"But the law is clear," he goes on. "There is a common misconception that hate speech is not protected by the First Amendment and that’s not the case. And so upholding our commitment to free speech and meeting our responsibilities to abide by the law can also create tensions here on campus. That’s not anything we’re going to solve from the top down. That’s going to take community-wide discussion and engagement."
The vision will be tested soon enough. Yiannopoulos is scheduled to return in September — this time invited by a conservative student publication called The Berkeley Patriot (A student representative of The Patriot did not respond to requests for comment by press time). Another will come mid-month, when Ben Shapiro, a more conventional conservative commentator, comes to speak at the invitation of the Berkeley College Republicans.
There are some signs that events will be smoother this fall. An updated interim policy for student groups looking to book high-profile speakers has been introduced, and includes an eight-week runway for big events and the requirement that groups check with administrators before booking a speaker — regardless of their political views.
On top of that, the administration and university police have implemented "pretty dramatic changes across the board" to address the threat of disruption by Antifa and other agitators during high-profile events, Mogulof says. Anybody wearing a mask, for example, will be stopped and not permitted to continue on campus. He praised The Berkeley Patriot for working communicatively and collaboratively with the university to schedule the Free Speech Week event.
"It is clear that they share our concerns for the safety and the well-being of their peers," he says. Even Yiannopoulos appears pleased so far: “What a difference six months make! Let’s hope Berkeley sticks to this commitment to free expression," he wrote on Facebook. (When I reached out to Yiannopoulos’ publicly posted email for comment, I received the following response: "A leading digital publication for millennial women," his email read, quoting my description of this website. "lol go away.")
But there are still underlying problems that even the best-written policy or statement of principles cannot fix. For one thing, there’s a risk that any controversial speaker will attract a backlash, both from students and from forces like Antifa. This is especially true in the wake of violent white nationalist rally in Charlottesville, during which one woman died. Recent clashes between the left and right in the city of Berkeley that saw some violence ("Masked Anarchists Rout Right-Wingers," the front page of The San Francisco Chronicle screamed) have fueled concerns over public safety and the ability to pull off these events. Just this week, Berkeley’s mayor urged campus to cancel the Yiannopoulos event.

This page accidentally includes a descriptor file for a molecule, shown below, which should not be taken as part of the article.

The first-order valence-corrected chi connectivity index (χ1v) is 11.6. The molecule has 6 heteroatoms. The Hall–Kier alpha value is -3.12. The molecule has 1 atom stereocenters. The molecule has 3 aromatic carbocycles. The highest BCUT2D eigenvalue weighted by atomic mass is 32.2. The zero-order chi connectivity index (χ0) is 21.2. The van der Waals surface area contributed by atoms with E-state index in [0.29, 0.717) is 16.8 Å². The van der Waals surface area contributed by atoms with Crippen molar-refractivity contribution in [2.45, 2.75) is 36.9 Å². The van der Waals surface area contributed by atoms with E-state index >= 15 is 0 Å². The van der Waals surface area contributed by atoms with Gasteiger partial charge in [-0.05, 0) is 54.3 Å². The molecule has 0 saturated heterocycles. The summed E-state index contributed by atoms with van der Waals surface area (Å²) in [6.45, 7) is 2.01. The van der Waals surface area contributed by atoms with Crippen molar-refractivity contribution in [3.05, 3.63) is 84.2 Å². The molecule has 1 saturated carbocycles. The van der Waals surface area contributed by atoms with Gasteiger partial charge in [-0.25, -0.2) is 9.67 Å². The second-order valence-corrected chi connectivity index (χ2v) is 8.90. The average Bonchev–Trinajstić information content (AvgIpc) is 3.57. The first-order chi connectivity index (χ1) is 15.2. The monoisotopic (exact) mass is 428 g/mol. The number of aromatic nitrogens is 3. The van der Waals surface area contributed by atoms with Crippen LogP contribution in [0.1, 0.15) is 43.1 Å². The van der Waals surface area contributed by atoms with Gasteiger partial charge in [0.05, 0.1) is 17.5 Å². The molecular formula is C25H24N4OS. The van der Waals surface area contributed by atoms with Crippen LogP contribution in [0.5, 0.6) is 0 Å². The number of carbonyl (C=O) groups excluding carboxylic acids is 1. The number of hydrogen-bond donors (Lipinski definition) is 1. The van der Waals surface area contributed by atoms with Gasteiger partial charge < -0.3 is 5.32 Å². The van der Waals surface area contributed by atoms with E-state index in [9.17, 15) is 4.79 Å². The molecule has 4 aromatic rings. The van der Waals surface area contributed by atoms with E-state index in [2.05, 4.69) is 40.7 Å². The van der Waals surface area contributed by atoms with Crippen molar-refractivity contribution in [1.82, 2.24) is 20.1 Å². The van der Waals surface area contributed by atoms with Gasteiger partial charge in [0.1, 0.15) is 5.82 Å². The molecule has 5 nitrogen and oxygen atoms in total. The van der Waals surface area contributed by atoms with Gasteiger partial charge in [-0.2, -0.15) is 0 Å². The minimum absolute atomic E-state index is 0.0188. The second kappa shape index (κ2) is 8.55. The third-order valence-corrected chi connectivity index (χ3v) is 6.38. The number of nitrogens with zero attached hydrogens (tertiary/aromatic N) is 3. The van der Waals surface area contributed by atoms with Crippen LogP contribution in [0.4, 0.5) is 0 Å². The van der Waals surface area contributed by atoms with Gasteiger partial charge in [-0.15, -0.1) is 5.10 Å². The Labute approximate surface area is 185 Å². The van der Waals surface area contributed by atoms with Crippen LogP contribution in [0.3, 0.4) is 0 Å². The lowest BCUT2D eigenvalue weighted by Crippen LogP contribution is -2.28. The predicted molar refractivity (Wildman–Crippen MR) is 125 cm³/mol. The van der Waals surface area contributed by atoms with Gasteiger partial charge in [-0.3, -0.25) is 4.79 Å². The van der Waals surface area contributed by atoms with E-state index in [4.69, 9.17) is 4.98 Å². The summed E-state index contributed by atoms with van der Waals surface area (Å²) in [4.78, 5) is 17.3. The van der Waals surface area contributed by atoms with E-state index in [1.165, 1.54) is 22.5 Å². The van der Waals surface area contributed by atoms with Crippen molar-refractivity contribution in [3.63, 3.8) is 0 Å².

"It is very tense," Jandhyala, who is now also news editor of The Berkeley Patriot, but who says he is not involved in inviting Yiannopoulos, admits. "We are all very worried about violence."
The air on campus is charged. Tahmas says students "spit on our table" and launched verbal attacks when they set up a booth in the center of campus this past month. Their complaints over a $15,000 security fee for the Shapiro event, which will be covered by Young America’s Foundation, have already gotten conservative news pick-up and criticism. (They see it as an undue tax on their Free Speech rights.)
In Tahmas’ eyes, efforts to bring people together are falling flat. He claims a recent "fireside chat" on free speech between the new chancellor, student groups, and other administrator "turned into a two hour meeting of all the student groups there attacking our organization; telling us how hate speech is not free speech; how we’re responsible for Antifa destroying campus, instead of uniting around this idea of free speech and together trying to drive off Antifa campus." Mogulof refutes this. "Nobody piled onto anybody," he says. "No administrators piled on, and the administration remains committed to free speech."
Given the tensions and the risks, some students don’t even want to entertain such speakers at all. "I'm over inviting white supremacists onto our campus. Before I prioritize free speech, I'm going to prioritize trans people that Milo wanted to out, or the Black lives that Ann was going to degrade," Goff-Cordova says. "Before I'm dedicated to free speech, I'm dedicated to people's survival."
Whether the new semester evolves into a revolution for conservative free speech advocates against liberal snowflakes, another explosion of violence, or little more than another frenzied news cycle remains to be seen. But one thing is for sure: We haven’t seen the last of the campus culture wars — at Berkeley or anywhere else.
America is at war with itself — and schools across the country are ground zero for some of the most intense battles of our generation. Over the next month we will deep dive right into the controversies, meet the students and dig into WTF is really going on at institutions of higher learning, and what that means for the rest of us.